What’s your morning magic made of?
Let’s weave together our wisdom today, my love.
And then let’s agree to support each other by making morning magic together. What we do together adds up to so much more than we can accomplish alone.
My wisdom today comes from a few pivotal lessons in my own development. Let’s dive in:
My first coach had her hands full with me.
I was so resistant to her suggestions (like daily gratitude practices, meditation, acts of generosity, and more). She taught me: “Every day in football season, you’ll see the team running through tires on the field. But on game day, there are no tires on the field. They aren’t practicing running through tires in order to get really good at running through tires. Instead, they’re practicing running through tires in order to change their wiring, to make them more nimble, responsive, graceful, and powerful.
When the game is on, when life is happening, you don’t have time to think about how to respond. You respond. It’s your training, and your practices, that enable you to respond in a way that sets you up for successful outcomes, ease, and happiness.
I freely admit that running through tires has never been one of my practices. Not even once. But I have some excellent practices (and I’m always learning new ones). After the last few months of intense stress and change, I can say that every single moment I’ve invested in my practices combined to keep me focused and grounded through some days and weeks when I couldn’t really see my way to clarity, goodness, or peace. It was fucking hard.
I have a mix of practices that I do most days that keep me tuned, nimble, and responsive.
I don’t do them all every day. In fact, I think in order to make a solid go of this kind of thing, it’s best to have more practices that you need at your disposal every day. We live in a distractible time in a distractible culture. For many reasons (whim, preference, the weather, you name it), you may be drawn to different practices today than you were yesterday or will be tomorrow. When you find or experience something you like, learn enough about it so that you can actually use it when you want it.
Let’s look at a few of the practices that I’m using these days. And if you’d like to read more, I wrote about practices helping you live your best life in a previous post here.
First I make my bed.
Early in my transformational journey, I heard the following at a 12-step meeting. I wasn’t paying much attention (distractible? yup!) but I snapped to when I heard this person say, “I make my bed every morning. I do this because it puts me in a frame of mind to do other things that my default mode would have me be unwilling to do.”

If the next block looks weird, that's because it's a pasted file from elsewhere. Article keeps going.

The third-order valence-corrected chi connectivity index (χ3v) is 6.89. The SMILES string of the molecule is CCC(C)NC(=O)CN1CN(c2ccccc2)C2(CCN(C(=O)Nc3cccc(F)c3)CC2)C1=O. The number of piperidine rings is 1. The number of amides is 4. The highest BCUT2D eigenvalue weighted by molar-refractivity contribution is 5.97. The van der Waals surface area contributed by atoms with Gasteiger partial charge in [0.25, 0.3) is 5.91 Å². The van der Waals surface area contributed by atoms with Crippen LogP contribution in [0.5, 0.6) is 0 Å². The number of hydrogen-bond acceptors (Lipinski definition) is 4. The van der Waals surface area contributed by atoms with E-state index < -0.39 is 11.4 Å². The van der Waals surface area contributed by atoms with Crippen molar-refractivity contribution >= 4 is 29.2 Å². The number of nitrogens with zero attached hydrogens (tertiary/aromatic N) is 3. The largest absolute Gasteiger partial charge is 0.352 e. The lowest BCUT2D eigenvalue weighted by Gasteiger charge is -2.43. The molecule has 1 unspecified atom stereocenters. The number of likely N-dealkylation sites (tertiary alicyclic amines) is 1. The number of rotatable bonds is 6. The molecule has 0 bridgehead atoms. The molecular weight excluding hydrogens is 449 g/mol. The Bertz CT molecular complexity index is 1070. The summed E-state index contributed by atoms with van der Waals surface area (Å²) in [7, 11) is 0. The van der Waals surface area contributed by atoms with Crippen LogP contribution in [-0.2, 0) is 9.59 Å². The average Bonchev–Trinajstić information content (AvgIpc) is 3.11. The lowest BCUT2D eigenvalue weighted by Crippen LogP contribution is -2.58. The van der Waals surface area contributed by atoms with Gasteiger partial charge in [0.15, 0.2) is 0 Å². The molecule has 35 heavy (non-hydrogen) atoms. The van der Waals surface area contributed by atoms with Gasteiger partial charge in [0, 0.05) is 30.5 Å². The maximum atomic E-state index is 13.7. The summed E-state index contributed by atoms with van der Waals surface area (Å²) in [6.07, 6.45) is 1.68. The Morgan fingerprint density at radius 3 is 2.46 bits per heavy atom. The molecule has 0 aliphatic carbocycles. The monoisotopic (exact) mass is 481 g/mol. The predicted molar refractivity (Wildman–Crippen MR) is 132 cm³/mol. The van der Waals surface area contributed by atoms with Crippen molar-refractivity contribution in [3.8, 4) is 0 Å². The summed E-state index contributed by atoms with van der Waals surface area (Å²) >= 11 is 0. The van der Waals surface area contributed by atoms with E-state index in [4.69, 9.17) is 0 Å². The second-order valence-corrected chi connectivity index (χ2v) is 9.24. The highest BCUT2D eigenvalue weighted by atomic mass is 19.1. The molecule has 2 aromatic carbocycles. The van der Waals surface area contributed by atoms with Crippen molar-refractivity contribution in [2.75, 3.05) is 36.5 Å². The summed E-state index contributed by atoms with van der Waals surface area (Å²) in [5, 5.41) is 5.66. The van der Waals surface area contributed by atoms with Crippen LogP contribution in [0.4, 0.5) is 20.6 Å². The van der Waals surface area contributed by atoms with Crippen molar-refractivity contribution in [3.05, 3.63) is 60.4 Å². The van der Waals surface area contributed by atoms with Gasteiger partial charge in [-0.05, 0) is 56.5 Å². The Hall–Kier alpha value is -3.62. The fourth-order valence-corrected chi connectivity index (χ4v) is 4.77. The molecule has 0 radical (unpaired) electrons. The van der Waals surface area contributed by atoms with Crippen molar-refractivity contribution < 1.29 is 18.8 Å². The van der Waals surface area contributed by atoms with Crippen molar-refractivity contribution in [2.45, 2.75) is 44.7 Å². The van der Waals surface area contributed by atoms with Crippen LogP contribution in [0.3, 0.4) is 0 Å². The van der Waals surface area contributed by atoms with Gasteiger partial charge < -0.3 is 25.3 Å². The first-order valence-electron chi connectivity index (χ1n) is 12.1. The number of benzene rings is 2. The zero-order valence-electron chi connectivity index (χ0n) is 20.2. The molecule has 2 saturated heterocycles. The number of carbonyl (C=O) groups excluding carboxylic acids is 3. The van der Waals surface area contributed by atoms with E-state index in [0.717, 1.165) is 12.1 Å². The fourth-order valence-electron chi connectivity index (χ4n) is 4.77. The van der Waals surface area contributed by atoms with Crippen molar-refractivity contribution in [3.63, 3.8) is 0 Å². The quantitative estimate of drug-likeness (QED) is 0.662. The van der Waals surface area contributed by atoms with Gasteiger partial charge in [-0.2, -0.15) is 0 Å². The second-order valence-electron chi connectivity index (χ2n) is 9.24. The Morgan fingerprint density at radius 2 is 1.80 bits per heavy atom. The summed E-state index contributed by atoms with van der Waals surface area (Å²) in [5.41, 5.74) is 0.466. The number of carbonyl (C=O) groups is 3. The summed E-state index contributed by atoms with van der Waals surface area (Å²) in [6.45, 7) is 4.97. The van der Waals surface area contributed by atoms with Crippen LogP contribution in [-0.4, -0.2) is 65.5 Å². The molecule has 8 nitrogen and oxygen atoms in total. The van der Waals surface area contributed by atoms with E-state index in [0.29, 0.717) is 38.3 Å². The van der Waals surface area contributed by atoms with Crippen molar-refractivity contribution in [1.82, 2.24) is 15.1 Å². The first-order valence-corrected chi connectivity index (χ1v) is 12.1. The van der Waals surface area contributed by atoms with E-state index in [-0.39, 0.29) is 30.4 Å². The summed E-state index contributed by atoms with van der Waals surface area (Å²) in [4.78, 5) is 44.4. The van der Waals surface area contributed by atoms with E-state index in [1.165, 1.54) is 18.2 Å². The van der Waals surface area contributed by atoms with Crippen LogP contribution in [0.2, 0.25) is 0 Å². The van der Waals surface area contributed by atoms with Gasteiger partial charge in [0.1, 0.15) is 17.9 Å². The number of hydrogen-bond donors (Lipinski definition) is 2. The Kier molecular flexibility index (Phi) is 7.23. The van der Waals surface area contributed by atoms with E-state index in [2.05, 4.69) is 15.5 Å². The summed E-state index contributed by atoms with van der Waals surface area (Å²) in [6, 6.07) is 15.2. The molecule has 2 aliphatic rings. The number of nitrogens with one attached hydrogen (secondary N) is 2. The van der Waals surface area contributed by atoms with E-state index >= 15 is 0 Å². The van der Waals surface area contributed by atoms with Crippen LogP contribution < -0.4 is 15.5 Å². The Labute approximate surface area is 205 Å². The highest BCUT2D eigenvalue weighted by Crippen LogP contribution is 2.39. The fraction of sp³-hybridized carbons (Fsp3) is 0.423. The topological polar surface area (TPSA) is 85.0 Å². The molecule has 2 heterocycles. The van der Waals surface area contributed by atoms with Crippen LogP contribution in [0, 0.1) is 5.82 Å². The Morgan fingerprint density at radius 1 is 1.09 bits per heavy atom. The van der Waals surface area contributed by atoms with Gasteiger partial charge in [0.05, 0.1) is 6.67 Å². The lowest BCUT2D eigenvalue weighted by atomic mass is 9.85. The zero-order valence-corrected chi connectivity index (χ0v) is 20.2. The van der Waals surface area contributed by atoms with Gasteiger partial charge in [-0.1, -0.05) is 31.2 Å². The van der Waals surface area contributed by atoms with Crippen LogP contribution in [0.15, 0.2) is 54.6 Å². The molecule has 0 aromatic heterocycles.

That went in deep for me, and I’ve been a early morning bedmaker ever since. I may have skipped a day or two (or three) but not much more than that.
Turns out I respond well to practices that enhance willingness, who knew? Here’s what I do know: I don’t make my bed in order to be a good bedmaker (although I gotta says it’s aesthetically pleasing). I make my bed to get real, get humble, and get willing. So that when the waters rise, and I have to do some stuff I’d really rather not in order to survive and make it through changes, I won’t be getting in my own way with resistance.
I do a combination of things to make my mindset more positive.
Because I don’t wake up in a positive, grateful, and generous state of mind most days. I have to get myself there.
I manage my mindset by doing these things (takes about 30–45 minutes, depending on my thoroughness):
- I meditate in stillness (a sit) and in motion (tai chi practice)
- I affirm in writing and then envision, and feel all the positive things I’m calling in
- I chant (also with movement) a Hebrew chant that translates to “Here I am, turning myself into a chariot for the divine.”
- I connect to gratitude and express it in writing (and I still hold myself to the high bar of 15 items for which I’m grateful every day)
And then I move my body in healing ways.
Look, I’ll be honest. I’d much rather get the positive effects of the physical therapy balls, massage tools, chi-enhancing devices, straps, cushions, and mats just by simply buying them. I have to use them too? Sigh. Have I mentioned how very good I am at resistance?
But, lucky for me, lack of pain is an enormous motivator. I’ve found that if I do bang my body with that wire brush (108 steel bristles, improves the flow of chi wherever I bang it); stretch; take myself for a walk every day; and spend a few minutes making nice to my hip flexors, calves, hamstrings, and quads, I can be on my feet for longer with less pain — after a year with painful heel plantar fascitis, I am incentivized!
Disclaimer: I am not even close to an extreme athlete of any kind. That wire brush was first used on me by an acupuncturist, and it felt so good to feel the chi (life force) moving through my sore and tender parts that I bought one. I control how hard I swing that thing, and I promise you I’m very very gentle with myself. And my walks? They’re strolls, yo. But I pay attention. I make sure I walk every day. I have an app that counts my steps, and I make sure to hit between 5,- and 8,000 steps most days.
What about you, my love? What’s in your morning magic cauldron of enriching practices?
Let’s weave our wisdom together, share our morning magic practices, learn from each other, and support each other. I love hearing from you; leave a comment!